There was no plan for me to have my own business, but after a five-year hiatus from my architectural career —time spent enjoying my children — a neighborhood acquaintance asked for my help turning her little stucco box into a Craftsman-style bungalow. I had a wonderful time, made great friends, and was gratified watching the family's lifestyle transformed. But word-of-mouth soon turned a lark into a demanding business — for which I was unprepared. I enjoyed working with my clients and designing homes, but almost felt annoyed by proposals, contracts, even invoices. And I never said “no.” Even while I was trying to enjoy my family, I worried about something falling through the cracks or about having tasks completed for my next deadline. This worry dogged me throughout the design process.
Value Engineering As an architect, I know basic structural rules of thumb and do's and don'ts about most of the trades, but when it came to staying within a budget, I was shooting at a moving target. All I could do was warn clients that we were probably heading toward a big number — and then draw it anyway. Clients and I spent months designing and dreaming and getting emotionally attached to our design, while I worried about the probability of excessive value engineering. My business needed to change, but I didn't know how to make that happen.
Then, with an almost divine sense of timing, entered Ben Morey, a design/build remodeler for whom I had designed a couple of projects. I knew Ben was honest and ethical and that he shared my desire to help people find solutions that would improve their lives. But I had been taught that architects should remain somewhat removed from contractors, in order to best represent their clients' needs and wants. And that contractors steered clients toward methods and products that made the contractor the most profit — not necessarily toward the best design. A conflict of interests could easily occur. So when Ben approached me to exclusively work for him to direct the design portion of his business, I had my reservations. One thing I liked was the company's fixed-price system that made sense and looked out for both the homeowner and the business. After several months of lengthy conversations, I agreed to work full-time with a flexible schedule.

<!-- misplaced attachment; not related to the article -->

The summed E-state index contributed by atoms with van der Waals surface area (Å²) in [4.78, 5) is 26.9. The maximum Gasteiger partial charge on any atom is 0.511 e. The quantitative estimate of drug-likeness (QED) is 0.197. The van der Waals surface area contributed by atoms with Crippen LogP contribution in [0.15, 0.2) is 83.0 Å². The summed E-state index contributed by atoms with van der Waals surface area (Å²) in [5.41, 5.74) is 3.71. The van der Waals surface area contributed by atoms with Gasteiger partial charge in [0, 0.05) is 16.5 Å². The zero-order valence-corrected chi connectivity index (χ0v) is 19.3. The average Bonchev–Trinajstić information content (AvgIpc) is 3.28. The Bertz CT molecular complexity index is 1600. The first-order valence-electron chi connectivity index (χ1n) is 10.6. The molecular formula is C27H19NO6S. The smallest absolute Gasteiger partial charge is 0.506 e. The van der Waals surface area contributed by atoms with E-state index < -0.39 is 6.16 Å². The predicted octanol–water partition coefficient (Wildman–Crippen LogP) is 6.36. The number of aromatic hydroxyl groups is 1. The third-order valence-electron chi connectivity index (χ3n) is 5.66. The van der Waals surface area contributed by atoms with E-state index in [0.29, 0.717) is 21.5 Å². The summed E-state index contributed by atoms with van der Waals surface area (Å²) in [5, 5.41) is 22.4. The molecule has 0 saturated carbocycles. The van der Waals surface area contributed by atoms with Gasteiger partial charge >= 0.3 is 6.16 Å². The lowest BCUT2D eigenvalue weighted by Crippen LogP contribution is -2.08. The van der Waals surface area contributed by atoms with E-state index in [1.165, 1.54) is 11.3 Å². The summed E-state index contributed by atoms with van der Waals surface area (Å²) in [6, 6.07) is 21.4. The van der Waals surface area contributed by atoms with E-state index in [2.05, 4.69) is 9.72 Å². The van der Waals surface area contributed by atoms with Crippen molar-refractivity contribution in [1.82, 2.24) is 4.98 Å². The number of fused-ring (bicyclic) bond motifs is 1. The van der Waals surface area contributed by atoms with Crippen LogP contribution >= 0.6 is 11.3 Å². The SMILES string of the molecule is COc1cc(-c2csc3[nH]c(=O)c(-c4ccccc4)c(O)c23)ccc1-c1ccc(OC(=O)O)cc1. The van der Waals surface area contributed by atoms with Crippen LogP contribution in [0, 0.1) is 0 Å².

Dreaming Within Budget I've spent nearly a year heading Morey Construction's design department. I now design with confidence and support. I still interact and dream with clients, but I know the budget and the structural approach from the beginning — from the guy who's going to build it! The clients and I are at ease because we have information. There is a fixed price that we all work toward, and it doesn't move unless the client moves it.
I am still finishing projects with some of my previous architectural clients, and I now have a different perspective. One client told me that the framer and contractor on the job had said the structure could not be built the way it was drawn, and had then asked what she wanted them to do about it. Imagine how nervous this made her, the client, considering she had no idea what to do — nor should she have. The issue required a modification by the structural engineer. Not a big deal, but the problem should never have involved the client. With the design/build system, there is comfortable and constant communication between design and production during the project's development. The integrity of the team in the client's eyes, as well as the client's confidence in us, is not compromised. And that is something every architect should stand by.
While my independent business venture was an enriching and educational chapter in my career, the shift to working for someone else in a design/build company was the right move at the right time. — Cindy Goff is a licensed architect with Morey Construction in Signal Hill, Calif.